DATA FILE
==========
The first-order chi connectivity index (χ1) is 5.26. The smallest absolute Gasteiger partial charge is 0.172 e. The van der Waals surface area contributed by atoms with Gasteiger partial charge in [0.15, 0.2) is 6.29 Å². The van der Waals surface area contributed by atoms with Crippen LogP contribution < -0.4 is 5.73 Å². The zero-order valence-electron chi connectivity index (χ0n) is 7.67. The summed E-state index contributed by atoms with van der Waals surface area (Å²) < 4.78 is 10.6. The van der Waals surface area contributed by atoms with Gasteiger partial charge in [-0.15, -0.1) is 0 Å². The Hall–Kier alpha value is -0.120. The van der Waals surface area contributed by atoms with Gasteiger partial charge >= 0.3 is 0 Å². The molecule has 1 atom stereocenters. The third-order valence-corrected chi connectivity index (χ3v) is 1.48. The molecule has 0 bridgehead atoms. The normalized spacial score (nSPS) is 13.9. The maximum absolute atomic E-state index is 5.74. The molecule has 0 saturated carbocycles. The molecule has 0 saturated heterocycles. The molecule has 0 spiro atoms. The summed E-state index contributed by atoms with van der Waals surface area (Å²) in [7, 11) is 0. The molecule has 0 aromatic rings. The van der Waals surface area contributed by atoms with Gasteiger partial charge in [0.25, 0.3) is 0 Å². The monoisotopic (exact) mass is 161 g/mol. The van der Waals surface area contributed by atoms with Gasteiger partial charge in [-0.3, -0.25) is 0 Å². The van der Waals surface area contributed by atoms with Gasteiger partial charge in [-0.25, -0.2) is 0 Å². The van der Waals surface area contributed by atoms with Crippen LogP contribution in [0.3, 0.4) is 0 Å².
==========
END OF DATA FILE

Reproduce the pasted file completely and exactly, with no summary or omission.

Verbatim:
The first-order chi connectivity index (χ1) is 5.26. The smallest absolute Gasteiger partial charge is 0.172 e. The van der Waals surface area contributed by atoms with Gasteiger partial charge in [0.15, 0.2) is 6.29 Å². The van der Waals surface area contributed by atoms with Crippen LogP contribution < -0.4 is 5.73 Å². The zero-order valence-electron chi connectivity index (χ0n) is 7.67. The summed E-state index contributed by atoms with van der Waals surface area (Å²) < 4.78 is 10.6. The van der Waals surface area contributed by atoms with Gasteiger partial charge in [-0.15, -0.1) is 0 Å². The Hall–Kier alpha value is -0.120. The van der Waals surface area contributed by atoms with Gasteiger partial charge >= 0.3 is 0 Å². The molecule has 1 atom stereocenters. The third-order valence-corrected chi connectivity index (χ3v) is 1.48. The molecule has 0 bridgehead atoms. The normalized spacial score (nSPS) is 13.9. The maximum absolute atomic E-state index is 5.74. The molecule has 0 saturated carbocycles. The molecule has 0 saturated heterocycles. The molecule has 0 spiro atoms. The summed E-state index contributed by atoms with van der Waals surface area (Å²) in [7, 11) is 0. The molecule has 0 aromatic rings. The van der Waals surface area contributed by atoms with Gasteiger partial charge in [0.25, 0.3) is 0 Å². The monoisotopic (exact) mass is 161 g/mol. The van der Waals surface area contributed by atoms with Gasteiger partial charge in [-0.3, -0.25) is 0 Å². The van der Waals surface area contributed by atoms with Gasteiger partial charge in [-0.25, -0.2) is 0 Å². The van der Waals surface area contributed by atoms with Crippen LogP contribution in [0.3, 0.4) is 0 Å².